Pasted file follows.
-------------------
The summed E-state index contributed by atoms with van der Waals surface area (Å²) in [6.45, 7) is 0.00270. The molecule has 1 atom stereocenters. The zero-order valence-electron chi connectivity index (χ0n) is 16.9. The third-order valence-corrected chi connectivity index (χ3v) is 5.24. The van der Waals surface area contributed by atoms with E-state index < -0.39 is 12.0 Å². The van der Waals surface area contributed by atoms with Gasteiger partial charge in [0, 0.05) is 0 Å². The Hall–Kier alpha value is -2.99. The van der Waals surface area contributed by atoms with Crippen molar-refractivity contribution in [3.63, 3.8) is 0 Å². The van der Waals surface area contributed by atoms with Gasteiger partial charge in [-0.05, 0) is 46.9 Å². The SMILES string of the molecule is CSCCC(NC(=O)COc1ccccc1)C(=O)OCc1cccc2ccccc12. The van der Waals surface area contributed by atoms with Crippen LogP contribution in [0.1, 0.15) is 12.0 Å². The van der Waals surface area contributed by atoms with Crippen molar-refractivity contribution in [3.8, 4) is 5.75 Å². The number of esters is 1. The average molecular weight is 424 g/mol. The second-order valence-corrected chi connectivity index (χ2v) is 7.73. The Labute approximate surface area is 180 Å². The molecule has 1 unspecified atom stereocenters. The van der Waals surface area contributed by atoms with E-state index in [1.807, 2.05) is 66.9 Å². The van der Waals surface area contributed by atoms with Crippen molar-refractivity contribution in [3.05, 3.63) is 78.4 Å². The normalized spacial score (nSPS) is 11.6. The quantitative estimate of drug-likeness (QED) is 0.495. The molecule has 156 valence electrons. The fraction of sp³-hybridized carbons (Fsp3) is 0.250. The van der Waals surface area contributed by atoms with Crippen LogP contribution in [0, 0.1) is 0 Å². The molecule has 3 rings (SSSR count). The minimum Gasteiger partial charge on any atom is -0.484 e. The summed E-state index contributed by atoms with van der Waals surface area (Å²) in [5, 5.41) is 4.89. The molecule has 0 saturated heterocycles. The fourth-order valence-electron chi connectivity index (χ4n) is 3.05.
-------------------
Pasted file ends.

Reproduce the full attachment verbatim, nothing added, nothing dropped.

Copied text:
The summed E-state index contributed by atoms with van der Waals surface area (Å²) in [6.45, 7) is 0.00270. The molecule has 1 atom stereocenters. The zero-order valence-electron chi connectivity index (χ0n) is 16.9. The third-order valence-corrected chi connectivity index (χ3v) is 5.24. The van der Waals surface area contributed by atoms with E-state index < -0.39 is 12.0 Å². The van der Waals surface area contributed by atoms with Gasteiger partial charge in [0, 0.05) is 0 Å². The Hall–Kier alpha value is -2.99. The van der Waals surface area contributed by atoms with Crippen molar-refractivity contribution in [3.63, 3.8) is 0 Å². The van der Waals surface area contributed by atoms with Gasteiger partial charge in [-0.05, 0) is 46.9 Å². The SMILES string of the molecule is CSCCC(NC(=O)COc1ccccc1)C(=O)OCc1cccc2ccccc12. The van der Waals surface area contributed by atoms with Crippen LogP contribution in [0.1, 0.15) is 12.0 Å². The van der Waals surface area contributed by atoms with Crippen molar-refractivity contribution in [3.8, 4) is 5.75 Å². The number of esters is 1. The average molecular weight is 424 g/mol. The second-order valence-corrected chi connectivity index (χ2v) is 7.73. The Labute approximate surface area is 180 Å². The molecule has 1 unspecified atom stereocenters. The van der Waals surface area contributed by atoms with E-state index in [1.807, 2.05) is 66.9 Å². The van der Waals surface area contributed by atoms with Crippen molar-refractivity contribution in [3.05, 3.63) is 78.4 Å². The normalized spacial score (nSPS) is 11.6. The quantitative estimate of drug-likeness (QED) is 0.495. The molecule has 156 valence electrons. The fraction of sp³-hybridized carbons (Fsp3) is 0.250. The van der Waals surface area contributed by atoms with Crippen LogP contribution in [0, 0.1) is 0 Å². The molecule has 3 rings (SSSR count). The minimum Gasteiger partial charge on any atom is -0.484 e. The summed E-state index contributed by atoms with van der Waals surface area (Å²) in [5, 5.41) is 4.89. The molecule has 0 saturated heterocycles. The fourth-order valence-electron chi connectivity index (χ4n) is 3.05.